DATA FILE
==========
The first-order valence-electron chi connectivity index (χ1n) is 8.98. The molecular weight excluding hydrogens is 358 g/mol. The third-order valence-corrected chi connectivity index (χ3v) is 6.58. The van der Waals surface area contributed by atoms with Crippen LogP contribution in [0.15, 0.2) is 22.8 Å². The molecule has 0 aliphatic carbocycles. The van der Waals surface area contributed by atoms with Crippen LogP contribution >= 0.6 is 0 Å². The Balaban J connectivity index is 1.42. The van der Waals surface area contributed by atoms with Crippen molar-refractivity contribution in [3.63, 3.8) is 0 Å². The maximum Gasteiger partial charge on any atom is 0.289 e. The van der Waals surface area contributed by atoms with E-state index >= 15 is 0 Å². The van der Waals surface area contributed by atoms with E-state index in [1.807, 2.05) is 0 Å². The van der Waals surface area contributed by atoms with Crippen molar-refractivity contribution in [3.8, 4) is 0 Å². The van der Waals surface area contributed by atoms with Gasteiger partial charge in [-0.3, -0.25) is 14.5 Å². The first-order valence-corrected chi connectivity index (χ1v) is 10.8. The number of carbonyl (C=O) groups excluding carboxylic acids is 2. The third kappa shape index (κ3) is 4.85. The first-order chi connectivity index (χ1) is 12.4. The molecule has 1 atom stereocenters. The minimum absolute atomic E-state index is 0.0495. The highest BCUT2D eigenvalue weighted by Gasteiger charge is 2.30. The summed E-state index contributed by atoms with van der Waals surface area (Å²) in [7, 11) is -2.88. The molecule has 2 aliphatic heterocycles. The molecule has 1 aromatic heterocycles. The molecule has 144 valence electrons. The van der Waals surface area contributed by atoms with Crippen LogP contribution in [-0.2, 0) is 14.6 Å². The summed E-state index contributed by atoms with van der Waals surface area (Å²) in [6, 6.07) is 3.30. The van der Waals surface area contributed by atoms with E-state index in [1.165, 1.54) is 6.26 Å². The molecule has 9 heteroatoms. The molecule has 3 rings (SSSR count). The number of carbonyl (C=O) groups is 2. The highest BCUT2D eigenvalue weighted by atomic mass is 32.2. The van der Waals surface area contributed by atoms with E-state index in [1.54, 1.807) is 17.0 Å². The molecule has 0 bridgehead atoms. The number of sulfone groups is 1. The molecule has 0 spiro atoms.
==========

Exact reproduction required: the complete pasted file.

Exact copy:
The first-order valence-electron chi connectivity index (χ1n) is 8.98. The molecular weight excluding hydrogens is 358 g/mol. The third-order valence-corrected chi connectivity index (χ3v) is 6.58. The van der Waals surface area contributed by atoms with Crippen LogP contribution in [0.15, 0.2) is 22.8 Å². The molecule has 0 aliphatic carbocycles. The van der Waals surface area contributed by atoms with Crippen LogP contribution >= 0.6 is 0 Å². The Balaban J connectivity index is 1.42. The van der Waals surface area contributed by atoms with Crippen molar-refractivity contribution in [3.63, 3.8) is 0 Å². The maximum Gasteiger partial charge on any atom is 0.289 e. The van der Waals surface area contributed by atoms with E-state index >= 15 is 0 Å². The van der Waals surface area contributed by atoms with E-state index in [1.807, 2.05) is 0 Å². The van der Waals surface area contributed by atoms with Crippen molar-refractivity contribution in [3.8, 4) is 0 Å². The van der Waals surface area contributed by atoms with Gasteiger partial charge in [-0.3, -0.25) is 14.5 Å². The first-order valence-corrected chi connectivity index (χ1v) is 10.8. The number of carbonyl (C=O) groups excluding carboxylic acids is 2. The third kappa shape index (κ3) is 4.85. The first-order chi connectivity index (χ1) is 12.4. The molecule has 1 atom stereocenters. The minimum absolute atomic E-state index is 0.0495. The highest BCUT2D eigenvalue weighted by Gasteiger charge is 2.30. The summed E-state index contributed by atoms with van der Waals surface area (Å²) in [7, 11) is -2.88. The molecule has 2 aliphatic heterocycles. The molecule has 1 aromatic heterocycles. The molecule has 144 valence electrons. The van der Waals surface area contributed by atoms with Crippen LogP contribution in [-0.2, 0) is 14.6 Å². The summed E-state index contributed by atoms with van der Waals surface area (Å²) in [6, 6.07) is 3.30. The van der Waals surface area contributed by atoms with E-state index in [1.165, 1.54) is 6.26 Å². The molecule has 9 heteroatoms. The molecule has 3 rings (SSSR count). The number of carbonyl (C=O) groups is 2. The highest BCUT2D eigenvalue weighted by atomic mass is 32.2. The van der Waals surface area contributed by atoms with E-state index in [1.54, 1.807) is 17.0 Å². The molecule has 0 bridgehead atoms. The number of sulfone groups is 1. The molecule has 0 spiro atoms.